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Lucia Schwyzer, Robert M. Starke, John A. Jane Jr. and Edward H. Oldfield

patients with acromegaly caused by GH-secreting tumors. We explored the possibility that if individual tumors have their own intrinsic level of GH production and if that level of GH production is homogeneous across the tumor, a comparison of GH levels before and after surgery would indicate the fraction of tumor that had been removed. Thus, a close correlation between tumor volume and hormone secretion in individual patients would permit calculation of the fraction of tumor removed by surgery, simply by measuring the postoperative GH levels. Methods We assessed

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Shayan Moosa, Ching-Jen Chen, Dale Ding, Cheng-Chia Lee, Srinivas Chivukula, Robert M. Starke, Chun-Po Yen, Zhiyuan Xu and Jason P. Sheehan

large AVMs involve the delivery of radiation doses in stages with dose- or volume-staged SRS. Dose staging is described in the literature as either hypofractionated stereotactic radiotherapy (HSRT) or repeat SRS. Hypofractionated stereotactic radiotherapy is typically performed by administering several small doses of radiation to the AVM over a period of a few weeks. Repeat radiosurgery uses a higher initial dose (yet still lower than traditional single-session SRS for small to moderate AVMs), and another dose is administered after several months or years if there is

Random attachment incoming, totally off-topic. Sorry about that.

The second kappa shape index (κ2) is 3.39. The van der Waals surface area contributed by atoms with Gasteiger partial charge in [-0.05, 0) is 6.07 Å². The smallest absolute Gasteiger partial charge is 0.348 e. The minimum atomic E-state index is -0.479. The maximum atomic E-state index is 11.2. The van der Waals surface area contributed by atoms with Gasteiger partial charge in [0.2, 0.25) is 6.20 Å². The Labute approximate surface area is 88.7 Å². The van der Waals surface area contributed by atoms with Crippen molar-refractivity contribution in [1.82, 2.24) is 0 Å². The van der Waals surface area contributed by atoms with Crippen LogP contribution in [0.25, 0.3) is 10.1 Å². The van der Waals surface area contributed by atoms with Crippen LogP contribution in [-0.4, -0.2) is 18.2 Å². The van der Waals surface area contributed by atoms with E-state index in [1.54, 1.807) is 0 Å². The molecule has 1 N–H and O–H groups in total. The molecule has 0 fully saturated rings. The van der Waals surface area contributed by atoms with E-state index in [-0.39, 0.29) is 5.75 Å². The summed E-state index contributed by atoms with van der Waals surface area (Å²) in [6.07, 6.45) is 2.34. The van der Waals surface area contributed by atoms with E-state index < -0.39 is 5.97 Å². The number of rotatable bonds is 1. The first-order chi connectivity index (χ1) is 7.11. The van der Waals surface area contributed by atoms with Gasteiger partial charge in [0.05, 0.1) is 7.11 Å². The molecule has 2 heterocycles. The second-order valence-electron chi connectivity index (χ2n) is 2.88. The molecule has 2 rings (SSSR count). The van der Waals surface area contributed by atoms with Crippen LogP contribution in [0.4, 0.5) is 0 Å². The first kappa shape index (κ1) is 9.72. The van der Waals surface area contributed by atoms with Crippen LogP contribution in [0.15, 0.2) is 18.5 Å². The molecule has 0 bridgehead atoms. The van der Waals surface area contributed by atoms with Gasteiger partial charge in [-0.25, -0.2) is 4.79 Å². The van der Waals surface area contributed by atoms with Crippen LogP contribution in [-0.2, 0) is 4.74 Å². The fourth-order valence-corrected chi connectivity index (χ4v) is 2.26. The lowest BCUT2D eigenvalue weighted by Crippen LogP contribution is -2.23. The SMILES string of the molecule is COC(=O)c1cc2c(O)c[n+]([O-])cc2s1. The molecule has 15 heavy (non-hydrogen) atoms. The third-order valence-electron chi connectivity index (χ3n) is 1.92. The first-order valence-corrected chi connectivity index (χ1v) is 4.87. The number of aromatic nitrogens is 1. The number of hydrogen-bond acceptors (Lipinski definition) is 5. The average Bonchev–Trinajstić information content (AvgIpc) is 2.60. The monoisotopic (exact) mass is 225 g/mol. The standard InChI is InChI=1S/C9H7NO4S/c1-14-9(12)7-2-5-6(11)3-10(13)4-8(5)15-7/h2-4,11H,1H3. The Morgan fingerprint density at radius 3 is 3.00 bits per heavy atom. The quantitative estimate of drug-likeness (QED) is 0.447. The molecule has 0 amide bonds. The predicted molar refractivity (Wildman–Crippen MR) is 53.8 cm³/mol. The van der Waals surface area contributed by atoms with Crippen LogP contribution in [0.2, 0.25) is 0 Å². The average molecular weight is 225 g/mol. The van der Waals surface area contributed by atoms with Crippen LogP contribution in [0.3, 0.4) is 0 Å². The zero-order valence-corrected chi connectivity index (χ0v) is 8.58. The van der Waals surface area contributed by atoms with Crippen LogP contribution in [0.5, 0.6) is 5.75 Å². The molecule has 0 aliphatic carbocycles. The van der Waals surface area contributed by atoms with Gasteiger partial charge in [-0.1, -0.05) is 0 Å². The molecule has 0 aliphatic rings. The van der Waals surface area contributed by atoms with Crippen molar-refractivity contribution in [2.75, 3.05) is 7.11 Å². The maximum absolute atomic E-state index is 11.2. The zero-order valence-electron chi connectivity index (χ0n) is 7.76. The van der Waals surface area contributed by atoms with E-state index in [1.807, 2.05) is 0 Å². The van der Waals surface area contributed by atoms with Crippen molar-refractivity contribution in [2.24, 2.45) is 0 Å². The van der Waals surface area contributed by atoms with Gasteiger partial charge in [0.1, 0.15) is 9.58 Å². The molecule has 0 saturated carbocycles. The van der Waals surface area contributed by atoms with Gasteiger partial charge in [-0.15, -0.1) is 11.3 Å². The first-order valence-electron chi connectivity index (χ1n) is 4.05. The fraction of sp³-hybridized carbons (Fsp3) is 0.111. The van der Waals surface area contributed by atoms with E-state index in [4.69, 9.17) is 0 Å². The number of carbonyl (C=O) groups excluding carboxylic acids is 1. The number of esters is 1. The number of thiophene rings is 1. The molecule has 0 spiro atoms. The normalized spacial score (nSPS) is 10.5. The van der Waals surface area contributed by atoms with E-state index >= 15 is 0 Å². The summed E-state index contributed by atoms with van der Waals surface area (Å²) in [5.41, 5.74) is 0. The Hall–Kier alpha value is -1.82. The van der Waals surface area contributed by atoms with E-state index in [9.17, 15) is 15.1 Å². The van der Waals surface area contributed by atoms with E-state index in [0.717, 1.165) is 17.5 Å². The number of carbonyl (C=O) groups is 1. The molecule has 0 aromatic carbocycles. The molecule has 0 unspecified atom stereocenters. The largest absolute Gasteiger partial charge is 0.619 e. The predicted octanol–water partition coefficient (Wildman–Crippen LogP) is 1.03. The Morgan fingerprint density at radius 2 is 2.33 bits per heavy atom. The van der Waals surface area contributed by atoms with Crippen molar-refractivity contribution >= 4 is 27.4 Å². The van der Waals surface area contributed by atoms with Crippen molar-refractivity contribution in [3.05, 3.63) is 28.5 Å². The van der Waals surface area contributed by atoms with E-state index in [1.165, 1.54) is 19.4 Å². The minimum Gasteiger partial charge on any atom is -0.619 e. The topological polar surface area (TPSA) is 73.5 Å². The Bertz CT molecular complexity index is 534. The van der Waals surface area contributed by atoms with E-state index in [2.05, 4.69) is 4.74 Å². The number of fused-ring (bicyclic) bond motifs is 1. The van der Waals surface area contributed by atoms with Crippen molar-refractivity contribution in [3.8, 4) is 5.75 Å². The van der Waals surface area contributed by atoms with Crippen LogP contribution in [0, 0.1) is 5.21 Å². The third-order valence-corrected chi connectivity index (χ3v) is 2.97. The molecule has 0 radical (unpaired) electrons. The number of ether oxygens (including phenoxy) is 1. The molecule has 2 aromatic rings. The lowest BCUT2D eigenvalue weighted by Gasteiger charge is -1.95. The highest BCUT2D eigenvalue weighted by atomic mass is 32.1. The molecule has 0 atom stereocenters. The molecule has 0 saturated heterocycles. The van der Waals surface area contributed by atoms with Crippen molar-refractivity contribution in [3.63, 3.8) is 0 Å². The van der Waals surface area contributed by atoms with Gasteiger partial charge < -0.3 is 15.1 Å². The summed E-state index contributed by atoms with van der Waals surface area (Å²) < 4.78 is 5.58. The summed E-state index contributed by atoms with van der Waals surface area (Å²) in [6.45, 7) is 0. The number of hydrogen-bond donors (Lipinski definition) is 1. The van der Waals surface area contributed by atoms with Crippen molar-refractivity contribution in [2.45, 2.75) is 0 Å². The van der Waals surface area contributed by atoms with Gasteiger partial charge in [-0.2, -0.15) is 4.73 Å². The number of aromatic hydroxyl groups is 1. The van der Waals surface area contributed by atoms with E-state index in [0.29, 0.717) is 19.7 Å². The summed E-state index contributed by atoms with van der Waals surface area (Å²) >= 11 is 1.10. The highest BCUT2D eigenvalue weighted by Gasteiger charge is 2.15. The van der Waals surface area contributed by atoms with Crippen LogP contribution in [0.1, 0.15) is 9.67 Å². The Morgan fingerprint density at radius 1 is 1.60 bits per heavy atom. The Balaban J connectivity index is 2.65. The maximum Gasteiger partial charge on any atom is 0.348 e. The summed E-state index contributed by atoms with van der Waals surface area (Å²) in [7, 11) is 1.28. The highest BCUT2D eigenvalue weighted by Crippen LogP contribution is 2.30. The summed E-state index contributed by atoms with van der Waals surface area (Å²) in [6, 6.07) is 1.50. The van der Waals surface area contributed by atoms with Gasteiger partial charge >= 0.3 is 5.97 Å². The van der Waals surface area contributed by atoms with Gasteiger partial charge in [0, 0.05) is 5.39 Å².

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Robert M. Starke, Brian J. Williams, John A. Jane Jr. and Jason P. Sheehan

defined as a 15% or greater change in tumor volume as compared with the volume at the time of GKS. 37 To make this determination of tumor size, the tumor was outlined on radiographic images, and serial volumetric calculations were performed using the ImageJ program (NIH; http://rsb.info.nih.gov/ij/ ) in all patient imaging studies. 37 Any patient with tumor progression of more than 15% was considered a treatment failure, even if this progression stabilized with further GKS or microsurgery. Statistical Analysis Data are presented as median or mean and range for

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Robert M. Starke, Chun-Po Yen, Dale Ding and Jason P. Sheehan